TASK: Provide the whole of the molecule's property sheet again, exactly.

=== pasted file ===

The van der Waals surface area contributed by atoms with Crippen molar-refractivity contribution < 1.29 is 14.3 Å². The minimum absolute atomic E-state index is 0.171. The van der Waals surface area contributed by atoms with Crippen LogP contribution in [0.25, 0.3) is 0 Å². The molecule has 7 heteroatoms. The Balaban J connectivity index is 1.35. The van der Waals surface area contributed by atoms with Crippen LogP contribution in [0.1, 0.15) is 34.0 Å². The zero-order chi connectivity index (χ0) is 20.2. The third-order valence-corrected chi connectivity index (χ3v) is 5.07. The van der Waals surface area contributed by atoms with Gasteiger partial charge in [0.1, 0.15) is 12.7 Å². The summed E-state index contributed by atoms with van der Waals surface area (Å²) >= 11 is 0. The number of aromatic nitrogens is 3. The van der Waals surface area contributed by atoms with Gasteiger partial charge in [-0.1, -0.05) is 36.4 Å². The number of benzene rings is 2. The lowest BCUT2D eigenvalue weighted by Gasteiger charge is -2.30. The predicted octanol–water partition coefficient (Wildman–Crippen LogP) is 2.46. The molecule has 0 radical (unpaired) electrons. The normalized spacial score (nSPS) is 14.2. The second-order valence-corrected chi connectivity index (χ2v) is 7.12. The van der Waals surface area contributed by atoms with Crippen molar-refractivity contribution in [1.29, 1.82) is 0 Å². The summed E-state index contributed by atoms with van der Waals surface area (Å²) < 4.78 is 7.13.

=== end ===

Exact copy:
The van der Waals surface area contributed by atoms with Crippen molar-refractivity contribution < 1.29 is 14.3 Å². The minimum absolute atomic E-state index is 0.171. The van der Waals surface area contributed by atoms with Crippen LogP contribution in [0.25, 0.3) is 0 Å². The molecule has 7 heteroatoms. The Balaban J connectivity index is 1.35. The van der Waals surface area contributed by atoms with Crippen LogP contribution in [0.1, 0.15) is 34.0 Å². The zero-order chi connectivity index (χ0) is 20.2. The third-order valence-corrected chi connectivity index (χ3v) is 5.07. The van der Waals surface area contributed by atoms with Gasteiger partial charge in [0.1, 0.15) is 12.7 Å². The summed E-state index contributed by atoms with van der Waals surface area (Å²) >= 11 is 0. The number of aromatic nitrogens is 3. The van der Waals surface area contributed by atoms with Gasteiger partial charge in [-0.1, -0.05) is 36.4 Å². The number of benzene rings is 2. The lowest BCUT2D eigenvalue weighted by Gasteiger charge is -2.30. The predicted octanol–water partition coefficient (Wildman–Crippen LogP) is 2.46. The molecule has 0 radical (unpaired) electrons. The normalized spacial score (nSPS) is 14.2. The second-order valence-corrected chi connectivity index (χ2v) is 7.12. The van der Waals surface area contributed by atoms with Crippen molar-refractivity contribution in [1.29, 1.82) is 0 Å². The summed E-state index contributed by atoms with van der Waals surface area (Å²) < 4.78 is 7.13.